It’s Clinton. When asked by Science Debate about public health, here’s what Clinton had to say (boldface mine):
America has witnessed enormous successes with some of its major public health initiatives, such as smoking cessation and water fluoridation. Yet, we have a long way to go to strengthen the public health system to provide adequate protection for our communities. Recent events like lead contamination in drinking water in Flint, Michigan, development of antibiotic resistant microbes, uncontrolled spread of Aedes mosquitos that spread tropical diseases like Zika, Dengue and Chikungunya, the growth of opiate addiction, and the continuing need to address HIV make clear the shortcomings of our public health system and the urgent need for improvements.
But despite these threats, we are not investing in public health preparedness and emergency response the way we should to keep our families and communities safe. A 2015 study found that spending on public health had fallen more than nine percent since 2008. And uncertain long-term budgets leave our public health agencies dependent on emergency appropriations—meaning that when Congress fails to step up, communities are left without the resources they need, vaccines languish in development, and more people get sick.
That is why as President, I will create a Public Health Rapid Response Fund, with consistent, year-to-year budgets, to better enable the Centers for Disease Control, the U.S. Department of Health and Human Services, the Federal Emergency Management Agency, state and local public health departments, hospital systems, and other federal agencies to quickly and aggressively respond to major public health crises and pandemics. I will also ensure that our government has strong leadership and is organized to better support and work with people on the ground facing public health challenges.
In addition, we need to do more to boost our preparedness for biological threats and bioweapons; to support research for new diagnostic tests, therapeutic treatments, and vaccines for emerging diseases; to build capacity in public health departments; to train the next cadre of public health professionals and ensure that public health and environmental health practices are standard to the educations of medical students; and to provide resources for states and local governments to plan for complex, multi-faceted public health threats, like the impacts of climate change, and build more resilient communities.
A minor quibble: biodefense has been shown to be a bust–though if it keeps wayward microbiologists off the streets and out of trouble, it’s good I suppose. Overall, though, Clinton gets that you get the public health system you do–or do not–pay for. The need for constant funding, as opposed to boom-and-bust cycles, is vital, as there is a long and sorry public health history of starting ambitious, important programs, only to cut them.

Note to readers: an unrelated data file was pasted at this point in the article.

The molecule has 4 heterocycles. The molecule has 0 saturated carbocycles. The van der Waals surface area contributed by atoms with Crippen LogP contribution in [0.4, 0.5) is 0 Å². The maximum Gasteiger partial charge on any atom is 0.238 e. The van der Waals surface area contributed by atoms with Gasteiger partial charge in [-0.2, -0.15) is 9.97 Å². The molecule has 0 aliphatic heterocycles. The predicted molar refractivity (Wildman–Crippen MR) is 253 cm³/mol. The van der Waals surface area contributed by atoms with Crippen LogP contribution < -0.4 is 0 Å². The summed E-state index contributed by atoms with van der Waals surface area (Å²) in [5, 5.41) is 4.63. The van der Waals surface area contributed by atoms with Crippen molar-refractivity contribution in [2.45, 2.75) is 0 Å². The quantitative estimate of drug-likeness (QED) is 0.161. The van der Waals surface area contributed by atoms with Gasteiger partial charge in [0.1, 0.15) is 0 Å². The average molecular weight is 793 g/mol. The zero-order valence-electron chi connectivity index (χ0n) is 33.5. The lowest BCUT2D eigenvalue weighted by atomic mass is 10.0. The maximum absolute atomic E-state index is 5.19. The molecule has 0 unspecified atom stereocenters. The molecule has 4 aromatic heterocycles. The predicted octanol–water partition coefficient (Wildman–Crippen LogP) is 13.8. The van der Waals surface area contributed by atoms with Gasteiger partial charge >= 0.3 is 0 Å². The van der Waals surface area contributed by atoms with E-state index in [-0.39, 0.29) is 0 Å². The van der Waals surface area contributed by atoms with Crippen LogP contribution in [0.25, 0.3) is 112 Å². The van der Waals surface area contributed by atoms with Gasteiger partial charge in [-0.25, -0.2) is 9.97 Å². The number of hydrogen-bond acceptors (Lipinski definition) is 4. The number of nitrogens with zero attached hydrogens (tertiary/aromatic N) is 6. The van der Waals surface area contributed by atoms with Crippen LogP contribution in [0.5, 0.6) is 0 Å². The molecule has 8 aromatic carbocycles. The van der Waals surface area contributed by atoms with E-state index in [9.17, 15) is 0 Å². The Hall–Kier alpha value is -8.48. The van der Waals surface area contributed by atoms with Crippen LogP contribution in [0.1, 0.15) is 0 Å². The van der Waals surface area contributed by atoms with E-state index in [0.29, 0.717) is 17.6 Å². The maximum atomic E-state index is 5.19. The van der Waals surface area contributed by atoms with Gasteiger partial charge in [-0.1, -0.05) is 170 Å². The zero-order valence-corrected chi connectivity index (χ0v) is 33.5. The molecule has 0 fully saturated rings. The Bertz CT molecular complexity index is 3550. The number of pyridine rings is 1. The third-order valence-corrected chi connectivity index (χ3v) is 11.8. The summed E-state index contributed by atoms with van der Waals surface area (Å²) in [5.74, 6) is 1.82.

Clinton also implicitly realizes that we don’t have a single public health system, but public health systems plural at the local and state levels, and if those systems lack resources, then the system breaks down.
Meanwhile, Il Trumpe does not have ‘the best words’ (boldface mine):
The implication of the question is that one must provide more resources to research and public health enterprises to make sure we stay ahead of potential health risks. In a time of limited resources, one must ensure that the nation is getting the greatest bang for the buck. We cannot simply throw money at these institutions and assume that the nation will be well served. What we ought to focus on is assessing where we need to be as a nation and then applying resources to those areas where we need the most work. Our efforts to support research and public health initiatives will have to be balanced with other demands for scarce resources. Working with Congress—the people’s representatives—my administration will work to establish national priorities and then we will work to make sure that adequate resources are assigned to achieve our goals.
Despite Trump being portrayed as a radical change from the typical Republican, this is same old, same old Republican weasel speak for ‘yes, we’ll cut public health to provide tax cuts for the wealthy.”
Yes, we can always do better with the resources we have–such is the human condition. But right now, public health departments (including the CDC) are overstretched and underfunded. They need more resources, and in certain areas, more training and equipment, as well as the informatics infrastructure to quickly gather and disseminate information. Without those things, people will needlessly become ill–or die.
Regular readers will know I’m not the biggest Clinton fan, but on public health, there’s a real difference between the two candidates: one will help save lives, while the other will waste them.
The difference between the two matters.